Savor

by Ed Nobody

Suspense/horror
2020

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Number of Reviews: 6
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3 of 3 people found the following review helpful:
A slow mood piece with killer bugs, December 11, 2020
by Mike Russo (Los Angeles)
Related reviews: IF Comp 2020

Oh, lordy. Savor is a generally well-written horror game with intriguing mysteries, mostly-solid prose, and some beautiful presentation elements, but painful design choices and egregious bugs made this perhaps my most unpleasant experience in the Comp so far.

Right, let’s start with the good. The setting is a unique one that made me eager to learn more – the protagonist is an amnesiac suffering from a poorly-understood but crippling disease, who wakes up in a sun-blasted corn field and eventually strikes an uneasy détente with the farmer who lives there and also has the same disease. There are occasional flashbacks that hint at what’s going on, and an alternation of laconic dialogue with lush landscape description that’s a little Faulknerian. Usually this is effective – here’s an early bit:

"The sky a gradient stretching up from a deep mauve horizon to the violet highs above. Corn stalks line your horizon, menacing, ragged and gnarled yellow heads blooming with the threat of death."

Occasionally it tips over and feels overwritten (soon after that passage, there’s this: “The door finally frees itself from the constricting embrace of its jamb and tiredly swings inward, granting you access”), but for the most part the prose is one of the main draws here. And there are nicely-curated, blanched-out photographs that serve as the background for the text and help underline the alienation, pain, and flatness that define the protagonist’s existence.

Sadly, now we’re on to the litany of complaints. All that well-written text is presented in timed fashion, and while it displays quickly, it still makes replays really frustrating. You get occasional, signposted choices that are the most significant ones, but there are also many smaller ones along the way – most of which are about physically navigating a space, but the environment is usually described in a confused way so that I wasn’t sure why ENTER HOUSE and OPEN GATE were meaningfully different when I was (I think) standing at a house’s outside gate. Progression seems very arbitrary – at one point, (Spoiler - click to show)the protagonist committed suicide without any clear prompting for what I could have done differently – and when I tried to rewind by clicking the big “replay” button that popped up on the achievements page, the game crashed. And when I started poking around to try to figure out where I got stuck, I found the myriad bugs lurking below the surface.

So, in the course of playing the game, you’ll occasionally accumulate books or journal entries, sometimes for unclear reasons (you’ll just get an out-of-world notification like “You acquired Book: Book1”). On first play, I was confused about how to read these, but it turns out that if you type ESC (there’s no button or on-screen menu icon), you’ll hit a screen that shows a bunch of collectibles including journal pages, books, “fragments,” and “rewind tokens.” If you click on one of the books, you’ll get a bit of (I thought badly-written) poetry, a notification that you’ve unlocked one of those rewind tokens, and an error message. If you click on anything else, you’ll get taken to a page not found error that permanently halts progress since there’s no undo (hopefully you figured out that when the menu says you can type L to load, actually that takes you to a screen where you can save too). And while from looking at the walkthrough the intended path through the game involves using those rewind tokens to explore every possible choice – it’s really not clear how this works in-universe – I found their implementation was pretty spotty and they didn’t always work.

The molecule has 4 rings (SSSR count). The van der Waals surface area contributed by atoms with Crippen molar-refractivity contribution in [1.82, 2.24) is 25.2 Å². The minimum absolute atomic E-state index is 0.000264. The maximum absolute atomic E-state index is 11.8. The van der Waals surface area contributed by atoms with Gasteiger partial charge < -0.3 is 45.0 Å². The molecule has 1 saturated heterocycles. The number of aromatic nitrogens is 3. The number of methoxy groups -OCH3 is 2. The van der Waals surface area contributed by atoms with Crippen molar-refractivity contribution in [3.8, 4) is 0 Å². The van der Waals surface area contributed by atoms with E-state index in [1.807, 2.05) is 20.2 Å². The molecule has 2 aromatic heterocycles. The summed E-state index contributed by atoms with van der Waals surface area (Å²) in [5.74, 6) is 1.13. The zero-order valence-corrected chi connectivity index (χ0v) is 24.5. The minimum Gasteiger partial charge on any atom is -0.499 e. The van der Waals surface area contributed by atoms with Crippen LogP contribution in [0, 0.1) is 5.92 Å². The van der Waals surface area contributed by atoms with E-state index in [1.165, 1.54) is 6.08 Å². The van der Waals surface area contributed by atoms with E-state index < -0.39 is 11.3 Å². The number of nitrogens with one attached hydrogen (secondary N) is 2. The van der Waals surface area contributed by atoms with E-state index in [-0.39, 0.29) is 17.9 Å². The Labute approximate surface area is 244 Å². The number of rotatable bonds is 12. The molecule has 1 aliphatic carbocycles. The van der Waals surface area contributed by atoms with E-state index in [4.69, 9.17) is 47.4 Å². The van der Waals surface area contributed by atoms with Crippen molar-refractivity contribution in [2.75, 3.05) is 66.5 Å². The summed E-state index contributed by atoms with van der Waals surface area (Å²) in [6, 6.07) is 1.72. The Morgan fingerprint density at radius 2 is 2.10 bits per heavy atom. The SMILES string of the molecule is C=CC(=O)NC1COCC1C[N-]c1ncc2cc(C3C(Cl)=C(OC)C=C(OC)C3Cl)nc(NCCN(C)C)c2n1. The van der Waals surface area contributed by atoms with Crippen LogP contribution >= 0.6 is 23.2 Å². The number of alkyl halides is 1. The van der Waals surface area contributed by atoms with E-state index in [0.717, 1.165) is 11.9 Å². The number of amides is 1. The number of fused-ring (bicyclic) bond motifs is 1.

I struggled with Savor for another half hour or so to see if I could get to some reasonable ending, and even dove into the source code to see if I could read where things were headed, but the frustration won out in the end. The story, at least as far as I got, really only has one note (slow physical decline in a depressing landscape, with a monotonous existence broken up only by even more monotonous chores), so that combined with the technical issues made for a really unfun time. There are indications that there might be a more hopeful ending possible (Spoiler - click to show)(much as in another game in the Comp, you’re a secret vampire, and immersion in holy water might be a cure) but I lack the fortitude to push through any more of this punishing experience to get there.